“I couldn’t see life without her.” Debbie’s adoption story

Any parent will tell you that sometimes family-life is difficult with the day to day challenges that come with being a parent.  It’s the same for parents who decide to adopt a child.

This week is National Adoption Week, a week in which we highlight adoption and celebrate the good that it brings, not just for children who are adopted, but also for parents who adopt and their extended families.

Parents like Debbie, in Torbay. She adopted her six-year-old daughter, Bo, with Adopt South West. Bo has a disability.

Children with disabilities and/or additional health needs tend to wait longer than others to be adopted. Other groups of children who can also wait an average seven months longer than others to be adopted include older children aged five or over; sibling groups; and children from ethnic minority backgrounds.

Bo’s disability is sometimes challenging, but the joy she brings means that Debbie simply wouldn’t have it any other way.

Debbie has developed new skills and strategies for coping with what life brings her and Bo, but one of the things so important to Debbie is the support network around her.

“My daughter has a severe disability that needs round-the-clock care, and while that’s sometimes challenging, I simply couldn’t imagine my life now without her,” says Debbie.

“We take each day as it comes and acknowledge that even the smallest things take time.  But together we celebrate every achievement regardless of what it may be.

“I’ve become very prepared!  You need to be able to accept that organisation is a key part of your day and that routines are important for your child, while remaining flexible in your thinking.”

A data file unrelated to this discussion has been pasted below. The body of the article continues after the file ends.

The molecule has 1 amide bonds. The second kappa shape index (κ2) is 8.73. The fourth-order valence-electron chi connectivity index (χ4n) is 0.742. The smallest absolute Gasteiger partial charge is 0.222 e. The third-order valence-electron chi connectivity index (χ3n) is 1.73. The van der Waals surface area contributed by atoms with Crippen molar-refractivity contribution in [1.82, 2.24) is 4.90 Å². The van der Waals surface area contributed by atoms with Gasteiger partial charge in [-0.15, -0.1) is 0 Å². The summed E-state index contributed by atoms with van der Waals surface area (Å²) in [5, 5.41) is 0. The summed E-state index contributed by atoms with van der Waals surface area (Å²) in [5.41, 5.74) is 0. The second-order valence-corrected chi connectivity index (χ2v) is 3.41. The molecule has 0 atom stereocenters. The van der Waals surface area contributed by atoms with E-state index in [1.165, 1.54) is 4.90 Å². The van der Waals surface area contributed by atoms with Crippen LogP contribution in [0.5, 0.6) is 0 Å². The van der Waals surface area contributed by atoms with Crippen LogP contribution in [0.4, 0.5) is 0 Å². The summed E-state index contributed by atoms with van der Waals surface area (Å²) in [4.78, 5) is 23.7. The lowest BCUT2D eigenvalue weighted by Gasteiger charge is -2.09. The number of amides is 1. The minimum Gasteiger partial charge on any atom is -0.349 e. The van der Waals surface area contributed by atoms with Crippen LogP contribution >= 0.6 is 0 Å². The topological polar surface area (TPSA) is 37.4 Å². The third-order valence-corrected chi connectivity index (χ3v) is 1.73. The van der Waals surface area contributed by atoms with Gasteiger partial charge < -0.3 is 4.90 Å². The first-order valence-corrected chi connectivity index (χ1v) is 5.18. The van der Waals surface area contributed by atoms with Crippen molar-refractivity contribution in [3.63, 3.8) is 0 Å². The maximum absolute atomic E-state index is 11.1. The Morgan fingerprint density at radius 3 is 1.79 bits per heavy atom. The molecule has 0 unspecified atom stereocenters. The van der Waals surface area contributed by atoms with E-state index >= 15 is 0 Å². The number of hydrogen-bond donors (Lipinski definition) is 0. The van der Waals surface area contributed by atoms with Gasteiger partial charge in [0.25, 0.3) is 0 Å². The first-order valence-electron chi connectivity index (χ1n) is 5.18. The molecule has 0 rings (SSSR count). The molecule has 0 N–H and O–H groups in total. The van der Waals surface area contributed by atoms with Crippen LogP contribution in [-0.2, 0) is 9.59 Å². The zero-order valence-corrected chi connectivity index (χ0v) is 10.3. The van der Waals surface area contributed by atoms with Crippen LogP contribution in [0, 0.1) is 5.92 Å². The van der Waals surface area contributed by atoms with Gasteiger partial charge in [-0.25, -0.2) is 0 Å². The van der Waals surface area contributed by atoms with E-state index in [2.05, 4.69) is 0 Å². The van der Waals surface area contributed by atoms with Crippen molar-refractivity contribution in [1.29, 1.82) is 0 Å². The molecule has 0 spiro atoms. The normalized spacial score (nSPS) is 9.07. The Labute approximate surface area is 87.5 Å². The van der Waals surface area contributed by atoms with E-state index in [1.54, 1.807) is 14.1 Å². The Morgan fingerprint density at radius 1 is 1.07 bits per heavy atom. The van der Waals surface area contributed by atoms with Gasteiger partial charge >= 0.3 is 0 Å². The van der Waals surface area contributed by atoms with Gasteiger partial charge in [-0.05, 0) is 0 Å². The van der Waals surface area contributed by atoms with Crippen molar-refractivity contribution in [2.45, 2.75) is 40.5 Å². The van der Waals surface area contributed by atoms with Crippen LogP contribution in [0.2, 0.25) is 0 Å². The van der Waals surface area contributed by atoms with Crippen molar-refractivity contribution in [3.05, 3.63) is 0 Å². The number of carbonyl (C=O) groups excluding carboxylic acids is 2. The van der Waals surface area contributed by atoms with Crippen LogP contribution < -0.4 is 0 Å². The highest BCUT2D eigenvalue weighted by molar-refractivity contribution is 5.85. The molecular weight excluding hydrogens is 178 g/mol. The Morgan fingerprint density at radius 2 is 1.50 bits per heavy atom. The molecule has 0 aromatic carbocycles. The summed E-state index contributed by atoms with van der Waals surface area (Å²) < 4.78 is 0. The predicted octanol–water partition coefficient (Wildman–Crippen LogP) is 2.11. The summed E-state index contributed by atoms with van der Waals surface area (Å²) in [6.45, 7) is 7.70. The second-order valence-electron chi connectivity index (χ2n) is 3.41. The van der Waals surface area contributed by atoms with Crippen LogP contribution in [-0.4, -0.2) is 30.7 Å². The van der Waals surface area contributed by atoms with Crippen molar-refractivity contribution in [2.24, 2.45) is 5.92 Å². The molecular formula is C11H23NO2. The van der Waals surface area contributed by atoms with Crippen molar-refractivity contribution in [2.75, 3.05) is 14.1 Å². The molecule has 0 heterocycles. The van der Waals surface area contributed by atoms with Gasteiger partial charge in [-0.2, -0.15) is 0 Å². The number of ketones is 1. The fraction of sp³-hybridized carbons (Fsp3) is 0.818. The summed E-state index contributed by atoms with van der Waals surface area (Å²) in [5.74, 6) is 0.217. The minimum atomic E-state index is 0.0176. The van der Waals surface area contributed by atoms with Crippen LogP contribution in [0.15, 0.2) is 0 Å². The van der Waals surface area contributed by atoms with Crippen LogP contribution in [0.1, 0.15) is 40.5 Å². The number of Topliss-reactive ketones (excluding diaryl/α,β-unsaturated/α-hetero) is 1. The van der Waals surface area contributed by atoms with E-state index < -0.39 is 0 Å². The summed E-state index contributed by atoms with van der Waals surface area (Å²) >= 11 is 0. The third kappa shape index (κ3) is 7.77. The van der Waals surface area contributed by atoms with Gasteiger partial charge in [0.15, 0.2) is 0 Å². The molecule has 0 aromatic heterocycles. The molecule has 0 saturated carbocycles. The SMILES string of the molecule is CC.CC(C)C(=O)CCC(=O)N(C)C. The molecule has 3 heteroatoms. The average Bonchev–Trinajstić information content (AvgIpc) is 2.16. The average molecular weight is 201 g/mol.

Debbie also has help around her as she encounters new challenges. Debbie’s mum, and Debbie’s adult daughters are a huge help in helping care for Bo.

And it’s so clear that Bo loves her new family, including spending time with Joanne, who Bo lived with while in foster care with Debbie.  Joanne has since been adopted by another family, but Bo and Joanne still remain close friends, bonded as foster sisters.

Debbie’s support network extends further. She’s made links in local community and national Facebook groups that have members who have also adopted in similar situations, which Debbie finds very helpful.

There’s also a lot of support for Debbie from Adopt South West.

Amanda White is Operations Manager at Adopt South West.  She says that while adopting a child is so rewarding, like all parenting, it can of course be a struggle sometimes.

“Being a parent of a young child with a disability is difficult sometimes, but with support around you, it’s absolutely achievable.

“I talk to adoptive parents a lot and they all tell me that their lives now feel fuller and more worthwhile as a family.  Yes, it’s sometimes hard work, as any parent would tell you, but it’s so rewarding.

“There is ongoing support from our service, as well as support from other adopters, as well as your own support network of family members and friends.”

There’s always a need for more people willing to adopt children who have often been in local authority care.  Adopt South West is encouraging potential adoptive parents to come forward, especially those who could consider looking after slightly older children, or children with disabilities or additional needs, or siblings, or children from ethnic minority backgrounds.

“Bo is funny and loving,” says mum, Debbie. “She has the most infectious smile and the best belly laugh. We have not met anyone who didn’t fall in love with her. I couldn’t see life without her.”

“Children with additional health needs or disabilities do wait longer to be adopted,” says Amanda. “And yet all children long for the love and stability of being part of a family.”

You can read more about Debbie and Bo on our Adopt South West website.